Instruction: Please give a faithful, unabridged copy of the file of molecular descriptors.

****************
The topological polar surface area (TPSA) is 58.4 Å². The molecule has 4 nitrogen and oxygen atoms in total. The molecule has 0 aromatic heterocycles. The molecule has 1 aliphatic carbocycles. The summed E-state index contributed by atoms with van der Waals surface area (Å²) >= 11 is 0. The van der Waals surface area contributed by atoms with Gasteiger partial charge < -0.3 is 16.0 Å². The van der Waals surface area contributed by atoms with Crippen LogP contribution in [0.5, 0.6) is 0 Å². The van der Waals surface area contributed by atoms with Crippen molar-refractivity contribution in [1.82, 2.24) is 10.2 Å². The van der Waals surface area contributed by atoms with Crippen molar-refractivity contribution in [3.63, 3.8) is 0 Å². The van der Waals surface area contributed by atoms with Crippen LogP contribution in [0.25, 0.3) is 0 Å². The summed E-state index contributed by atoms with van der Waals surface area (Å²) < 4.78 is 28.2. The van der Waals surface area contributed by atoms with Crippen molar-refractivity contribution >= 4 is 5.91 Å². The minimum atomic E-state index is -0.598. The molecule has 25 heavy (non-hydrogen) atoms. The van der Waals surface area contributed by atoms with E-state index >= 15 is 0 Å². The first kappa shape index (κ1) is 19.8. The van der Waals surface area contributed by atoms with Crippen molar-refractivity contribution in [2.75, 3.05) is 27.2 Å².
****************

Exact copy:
The topological polar surface area (TPSA) is 58.4 Å². The molecule has 4 nitrogen and oxygen atoms in total. The molecule has 0 aromatic heterocycles. The molecule has 1 aliphatic carbocycles. The summed E-state index contributed by atoms with van der Waals surface area (Å²) >= 11 is 0. The van der Waals surface area contributed by atoms with Gasteiger partial charge < -0.3 is 16.0 Å². The van der Waals surface area contributed by atoms with Crippen LogP contribution in [0.5, 0.6) is 0 Å². The van der Waals surface area contributed by atoms with Crippen molar-refractivity contribution in [1.82, 2.24) is 10.2 Å². The van der Waals surface area contributed by atoms with Crippen molar-refractivity contribution in [3.63, 3.8) is 0 Å². The van der Waals surface area contributed by atoms with Crippen LogP contribution in [0.25, 0.3) is 0 Å². The summed E-state index contributed by atoms with van der Waals surface area (Å²) < 4.78 is 28.2. The van der Waals surface area contributed by atoms with Crippen molar-refractivity contribution >= 4 is 5.91 Å². The minimum atomic E-state index is -0.598. The molecule has 25 heavy (non-hydrogen) atoms. The van der Waals surface area contributed by atoms with E-state index >= 15 is 0 Å². The first kappa shape index (κ1) is 19.8. The van der Waals surface area contributed by atoms with Crippen molar-refractivity contribution in [2.75, 3.05) is 27.2 Å².